EISA anniversary time to take stock of motor efficiency
Almost always, no matter the industry or application, there is an electric motor at work. The challenge for engineers, and one of the keys to American energy independence is simple: Do more with less.
By John Malinowski, Baldor
December 19, 2012 marks the five-year anniversary of the Energy Independence and Security Act of 2007 (EISA), the expansion of the Environmental Policy Act of 1992. Deep within EISA is Section 313, five sentences about Electric Motor Efficiency Standards that encourage industry advances in motor efficiencies from companies like ABB and subsidiaries like Baldor Electric, the leading U.S. manufacturer of industrial electric motors. European laws similar to EISA are not scheduled to take effect until 2015-2017.
Electric motor driven systems, ranging from fractional horsepower units (in a small cooling fan, for example) to 100,000 horsepower turbines, convert electricity into the mechanical energy needed to run just about everything that moves in industrial and commercial facilities, from conveyers to elevators, pumps, compressors, fans and other mechanized operations. In U.S. factory settings, motor-driven systems account for over nearly two thirds of the total energy consumed, and roughly 25% of total U.S. energy use overall.
Year over year, that’s a staggering amount of power and a massive demand on the energy grid for a single product category. A well-designed motor can convert over 90% of its input energy into useful power for decades. When the efficiency of a motor is raised by even a few percentage points, the savings in kilowatt hours (and therefore in cost) are enormous.
In addition, few people realize that motors gain even more efficiency, operationally, through motor drives. Drives enable motors to operate in precise concert with motor loads, rather than the motor running at constant speed and being braked to control speeds. Motors and drives together create immediate and dramatic energy and cost savings in virtually all applications that utilize motors.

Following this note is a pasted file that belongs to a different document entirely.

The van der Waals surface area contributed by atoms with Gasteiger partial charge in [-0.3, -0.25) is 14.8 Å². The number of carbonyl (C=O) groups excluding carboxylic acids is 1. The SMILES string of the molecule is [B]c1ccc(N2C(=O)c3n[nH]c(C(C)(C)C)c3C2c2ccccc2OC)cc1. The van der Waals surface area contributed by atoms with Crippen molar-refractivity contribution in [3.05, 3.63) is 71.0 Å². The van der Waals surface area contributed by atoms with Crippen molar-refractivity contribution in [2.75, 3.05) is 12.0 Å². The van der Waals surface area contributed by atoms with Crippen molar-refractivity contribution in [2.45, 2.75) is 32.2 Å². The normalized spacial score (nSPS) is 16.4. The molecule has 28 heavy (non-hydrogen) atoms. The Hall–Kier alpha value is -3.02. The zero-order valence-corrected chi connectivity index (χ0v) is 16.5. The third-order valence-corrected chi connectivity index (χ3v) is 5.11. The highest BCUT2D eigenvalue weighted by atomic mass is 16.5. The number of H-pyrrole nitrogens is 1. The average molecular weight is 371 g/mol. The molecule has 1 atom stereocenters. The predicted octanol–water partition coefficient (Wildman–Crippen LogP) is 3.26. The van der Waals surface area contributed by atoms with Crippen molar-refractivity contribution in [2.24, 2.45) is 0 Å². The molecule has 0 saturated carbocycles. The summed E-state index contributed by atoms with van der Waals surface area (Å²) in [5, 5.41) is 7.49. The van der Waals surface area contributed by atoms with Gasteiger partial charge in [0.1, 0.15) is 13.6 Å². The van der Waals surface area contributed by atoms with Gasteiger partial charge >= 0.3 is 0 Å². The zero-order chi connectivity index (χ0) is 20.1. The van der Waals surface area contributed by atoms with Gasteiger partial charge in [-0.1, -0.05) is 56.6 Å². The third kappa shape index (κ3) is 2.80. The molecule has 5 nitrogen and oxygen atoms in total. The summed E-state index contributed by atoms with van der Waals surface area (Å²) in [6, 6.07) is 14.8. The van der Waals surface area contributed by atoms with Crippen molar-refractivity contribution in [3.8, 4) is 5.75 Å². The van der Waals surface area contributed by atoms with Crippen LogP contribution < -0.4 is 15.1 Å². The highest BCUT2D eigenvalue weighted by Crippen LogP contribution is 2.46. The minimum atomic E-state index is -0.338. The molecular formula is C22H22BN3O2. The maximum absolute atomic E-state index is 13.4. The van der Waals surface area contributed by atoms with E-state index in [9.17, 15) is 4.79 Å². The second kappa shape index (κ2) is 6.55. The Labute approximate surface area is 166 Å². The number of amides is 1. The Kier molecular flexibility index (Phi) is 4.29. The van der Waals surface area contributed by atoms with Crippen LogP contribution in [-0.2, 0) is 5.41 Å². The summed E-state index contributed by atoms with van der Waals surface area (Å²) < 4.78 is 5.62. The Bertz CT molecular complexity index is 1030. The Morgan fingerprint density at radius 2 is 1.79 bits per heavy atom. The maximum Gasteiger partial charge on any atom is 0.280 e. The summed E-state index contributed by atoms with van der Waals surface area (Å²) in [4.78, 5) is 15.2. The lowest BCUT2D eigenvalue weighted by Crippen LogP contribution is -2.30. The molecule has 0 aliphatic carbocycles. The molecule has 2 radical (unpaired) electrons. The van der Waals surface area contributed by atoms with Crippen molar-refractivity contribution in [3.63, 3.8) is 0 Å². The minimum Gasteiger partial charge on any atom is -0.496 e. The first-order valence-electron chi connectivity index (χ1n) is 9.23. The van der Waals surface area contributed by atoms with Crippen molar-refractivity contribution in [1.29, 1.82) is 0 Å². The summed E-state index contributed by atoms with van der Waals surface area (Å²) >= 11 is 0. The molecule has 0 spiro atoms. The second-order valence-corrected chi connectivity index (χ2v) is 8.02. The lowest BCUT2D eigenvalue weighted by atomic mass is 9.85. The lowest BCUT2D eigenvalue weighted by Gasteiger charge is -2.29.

The National Electrical Manufacturers Association (NEMA), working closely with other interested stakeholders, helped to draft the new efficiency standards incorporated EISA. Based on U.S. Department of Energy data, it is estimated that the NEMA premium-efficiency motor program would save 5.8 terawatt (5,800 gig) hours of electricity and prevent the release of nearly 80 million metric tons of carbon dioxide into the atmosphere over the next ten years. This is equivalent to keeping 16 million cars off the road.
ABB and its subsidiaries, including Baldor, were already working to engineer efficiency improvements into their product lines that exceeded EISA standards. The new motors use more copper and high-grade steel than their less-efficient counterparts, with more precise tooling and tighter tolerances, all of which reduce energy losses.
In some cases, the newly engineered Baldor motors have gone from 90% operational efficiency to as high as 98%. Even at an average efficiency gain of 2%, for a company that puts five million new motors into the American marketplace every year, it adds up to a lot of power.
Since its January 2011 acquisition of 92-year-old Baldor, ABB now claims one of the most extensive lines of motors and drives in the world. Over the last year alone, efficiencies engineered into ABB's drives installed worldwide saved an estimated 310 million megawatt-hours (MWh) of electricity, equivalent to 260 million metric tons of CO2. Variable speed drives, by reducing a motor’s speed by half, can lower the energy it consumes to one-eighth of its consumption at full speed.
John Malinowski is the Senior Product Manager for AC Motors at Baldor Electric Company in Fort Smith, Ark. He is a Senior Member of IEEE and is a member of the IEEE Industry Application Society. He is Chairman of NEMA MG1 Motor & Generator Section, and Baldor’s representative for Energy Star Partners and other energy advocate organizations.
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